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Online shopping has continued to win customers away from brick-and-mortar retailers for the past decade, but Apple retail chief Angela Ahrendts is bullish on the company’s physical stores. In a Cannes Lions interview released today, Ahrendts said that while she believes shopping will continue to move online over the next five years, actual purchases will still largely be done at brick-and-mortar stores.

The smart outside guys, they don’t say retail’s dying. They say digital’s going to grow at three times the rate of physical. But in the next five years, and this is a McKinsey number … 75 percent of the people will shop online — shop, to ‘learn’ — but 75 percent of the business will still be done in physical stores. And so retail’s not going away. Retail’s not dying. But it has to evolve … I think it has to serve a bigger purpose than just selling.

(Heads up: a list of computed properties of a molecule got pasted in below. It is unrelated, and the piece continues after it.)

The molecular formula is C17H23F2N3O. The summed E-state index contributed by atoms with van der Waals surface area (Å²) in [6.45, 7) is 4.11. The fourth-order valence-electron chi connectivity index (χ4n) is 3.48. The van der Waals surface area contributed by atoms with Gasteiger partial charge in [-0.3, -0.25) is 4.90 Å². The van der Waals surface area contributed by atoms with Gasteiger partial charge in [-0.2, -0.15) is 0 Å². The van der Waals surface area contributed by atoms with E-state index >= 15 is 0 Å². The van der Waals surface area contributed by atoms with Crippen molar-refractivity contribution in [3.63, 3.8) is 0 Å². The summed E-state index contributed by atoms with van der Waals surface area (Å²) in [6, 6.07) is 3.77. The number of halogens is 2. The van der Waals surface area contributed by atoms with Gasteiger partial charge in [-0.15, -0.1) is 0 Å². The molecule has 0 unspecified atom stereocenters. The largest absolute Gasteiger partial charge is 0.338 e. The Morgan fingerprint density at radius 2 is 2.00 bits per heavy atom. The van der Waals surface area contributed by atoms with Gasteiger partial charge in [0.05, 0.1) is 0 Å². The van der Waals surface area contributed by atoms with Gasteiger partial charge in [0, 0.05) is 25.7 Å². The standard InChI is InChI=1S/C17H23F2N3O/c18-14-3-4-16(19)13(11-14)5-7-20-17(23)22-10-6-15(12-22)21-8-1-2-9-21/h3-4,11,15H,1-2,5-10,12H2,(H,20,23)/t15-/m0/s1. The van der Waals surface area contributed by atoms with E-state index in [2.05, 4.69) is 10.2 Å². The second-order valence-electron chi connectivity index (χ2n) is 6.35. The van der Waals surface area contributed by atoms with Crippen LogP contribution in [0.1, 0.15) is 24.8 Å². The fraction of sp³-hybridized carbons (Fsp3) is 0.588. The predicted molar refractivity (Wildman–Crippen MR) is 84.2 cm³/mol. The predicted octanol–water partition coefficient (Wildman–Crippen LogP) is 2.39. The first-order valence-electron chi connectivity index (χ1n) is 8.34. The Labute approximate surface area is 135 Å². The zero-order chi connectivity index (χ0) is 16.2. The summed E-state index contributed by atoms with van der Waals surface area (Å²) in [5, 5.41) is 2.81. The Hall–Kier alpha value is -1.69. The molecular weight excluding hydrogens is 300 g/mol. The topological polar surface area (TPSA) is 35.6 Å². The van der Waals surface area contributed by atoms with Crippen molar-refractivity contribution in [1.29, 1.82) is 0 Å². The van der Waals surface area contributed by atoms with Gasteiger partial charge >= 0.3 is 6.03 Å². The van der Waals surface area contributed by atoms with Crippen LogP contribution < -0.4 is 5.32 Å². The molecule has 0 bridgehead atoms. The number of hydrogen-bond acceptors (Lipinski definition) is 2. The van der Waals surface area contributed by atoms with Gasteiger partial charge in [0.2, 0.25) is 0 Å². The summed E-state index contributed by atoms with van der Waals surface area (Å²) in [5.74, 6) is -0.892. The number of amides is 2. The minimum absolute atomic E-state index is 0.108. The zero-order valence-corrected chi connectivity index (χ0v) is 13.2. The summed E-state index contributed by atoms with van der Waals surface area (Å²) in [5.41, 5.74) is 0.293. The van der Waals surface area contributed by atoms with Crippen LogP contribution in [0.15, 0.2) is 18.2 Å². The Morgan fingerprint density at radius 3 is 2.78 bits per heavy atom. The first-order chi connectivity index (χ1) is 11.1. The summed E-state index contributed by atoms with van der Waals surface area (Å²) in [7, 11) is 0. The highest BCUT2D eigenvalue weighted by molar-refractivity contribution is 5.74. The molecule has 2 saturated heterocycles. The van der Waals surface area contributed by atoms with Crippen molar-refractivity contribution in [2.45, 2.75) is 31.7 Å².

Ahrendts’ perspective might be seen as overly optimistic or self-serving, given the physical store portfolio she presides over, which now includes over 500 locations across the world and is still growing, despite rare closures in Simi Valley and Atlantic City over the last year. However, her take on the supposed “death” of brick-and-mortar retailing is important because of her stores’ incredible profitability and her own impressive retail background.

Apple’s brick-and-mortar stores have spent nearly seven years as the world’s top earners in sales per square foot, regularly outranking even luxury fashion brands such as Tiffany and Lululemon. Prior to heading up Apple’s retail side, Ahrendts led the respected and successful luxury brand Burberry, and she has since focused on tightly integrating Apple’s physical and online shops.

It’s unclear how broadly McKinsey’s forecast of continued physical retail business will apply to the broader retail sector, as Apple’s stores are in a fairly special position. Beyond actually selling products and acting as hands-on showrooms, Apple’s stores provide local repair services, classes, and free internet access for customers, virtually guaranteeing foot traffic at all hours. As with the Simi Valley and Atlantic City closures, one key factor in a physical shop’s growth (or failure) will likely be the economic conditions of the malls where it is located, not just the strength of the retailer itself.

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